How to Play Ice Hockey

James Giacin St. Louis

· Ice Hockey
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Ice hockey began in Canada, where variations of the modern-day hockey game were first played in frigid circumstances in the 19th century. Since then, the sport has grown to be one of the most popular globally, with the majority of players being from North America. The National Hockey League (NHL) is the most lucrative league for ice hockey.

The players can pass the puck around the rink, and it is the opposition's goal to keep the other team from scoring. At the end of the game, the side with the most goals is named the winner. If the game ends in a draw, it will be decided in overtime, with the first side to score being declared the winner. The equipment used in ice hockey includes a hockey stick, ice skates, and a variety of protective gear, such as a face mask, helmet, padded shorts, shoulder pads, arm guards, and gloves.

A maximum of 20 players can be assigned to each squad. Only six of the 20 players are allowed to be on the rink at any given moment. The rest will be utilized as replacements and will be able to come and leave the game as needed.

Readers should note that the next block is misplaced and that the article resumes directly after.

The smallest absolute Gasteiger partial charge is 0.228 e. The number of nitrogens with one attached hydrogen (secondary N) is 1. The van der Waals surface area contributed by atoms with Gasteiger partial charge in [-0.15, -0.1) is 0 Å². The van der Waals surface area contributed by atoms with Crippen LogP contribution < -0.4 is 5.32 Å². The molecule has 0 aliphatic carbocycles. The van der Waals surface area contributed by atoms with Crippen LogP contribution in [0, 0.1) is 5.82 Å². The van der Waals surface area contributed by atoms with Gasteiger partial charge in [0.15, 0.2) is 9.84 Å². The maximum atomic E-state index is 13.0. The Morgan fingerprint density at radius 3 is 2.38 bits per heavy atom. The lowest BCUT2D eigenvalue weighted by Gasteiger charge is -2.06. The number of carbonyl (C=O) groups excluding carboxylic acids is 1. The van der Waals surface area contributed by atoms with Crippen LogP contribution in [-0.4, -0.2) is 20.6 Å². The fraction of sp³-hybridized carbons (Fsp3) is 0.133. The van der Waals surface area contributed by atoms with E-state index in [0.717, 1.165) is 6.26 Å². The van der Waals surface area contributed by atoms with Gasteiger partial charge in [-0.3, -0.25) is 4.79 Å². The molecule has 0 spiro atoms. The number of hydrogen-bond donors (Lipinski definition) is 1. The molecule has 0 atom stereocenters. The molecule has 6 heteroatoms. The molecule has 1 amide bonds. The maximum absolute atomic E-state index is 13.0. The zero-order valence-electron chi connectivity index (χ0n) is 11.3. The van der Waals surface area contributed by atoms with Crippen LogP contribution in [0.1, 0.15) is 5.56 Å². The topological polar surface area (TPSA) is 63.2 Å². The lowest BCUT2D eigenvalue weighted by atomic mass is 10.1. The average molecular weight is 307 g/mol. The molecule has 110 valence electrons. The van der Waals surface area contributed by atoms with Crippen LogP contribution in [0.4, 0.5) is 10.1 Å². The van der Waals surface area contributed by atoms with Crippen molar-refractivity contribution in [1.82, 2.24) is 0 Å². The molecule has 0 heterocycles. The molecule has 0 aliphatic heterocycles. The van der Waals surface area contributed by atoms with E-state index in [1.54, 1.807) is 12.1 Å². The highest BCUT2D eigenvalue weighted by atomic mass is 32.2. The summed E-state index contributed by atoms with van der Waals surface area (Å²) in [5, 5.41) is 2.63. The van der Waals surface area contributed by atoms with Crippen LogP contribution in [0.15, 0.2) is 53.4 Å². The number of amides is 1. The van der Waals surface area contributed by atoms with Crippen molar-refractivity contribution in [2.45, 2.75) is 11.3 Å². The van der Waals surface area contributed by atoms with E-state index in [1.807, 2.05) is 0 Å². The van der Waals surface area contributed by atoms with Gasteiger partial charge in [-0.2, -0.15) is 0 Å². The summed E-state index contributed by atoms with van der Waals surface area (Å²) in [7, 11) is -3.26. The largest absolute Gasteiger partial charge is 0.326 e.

While each player will be assigned to a position, they will be allowed to travel about the rink as they see fit. This does not apply to the goaltender, who must stay within their half and not cross the center red line. Three 20-minute minutes make up each game. Every time the game is paused, the game clock is stopped, and when the time in each period runs out, the game is over.

The game begins with a faceoff in the center circle. The referee will drop the puck between two opposing players, who will struggle for their team's position. After a pause in any of the attacking or defensive faceoff zones, a faceoff can be utilized to restart play. To win the puck from their opponent, players may use physical force. Body checking is permitted in the rear and above shoulder height but not in the front.

Players charged with a minor penalty will be required to leave the ice for two minutes, during which time their team will be reduced to five players. If the opposing team scores a goal in those two minutes, the player can immediately return to the rink.

Tripping an opponent with their stick, holding with their stick or hands, hooking with their stick, or body-checking a player without the puck are minor penalties. A player who commits a major penalty will be pulled off the rink for up to five minutes. Examples are fighting, causing major injury to rival players, or committing minor offenses.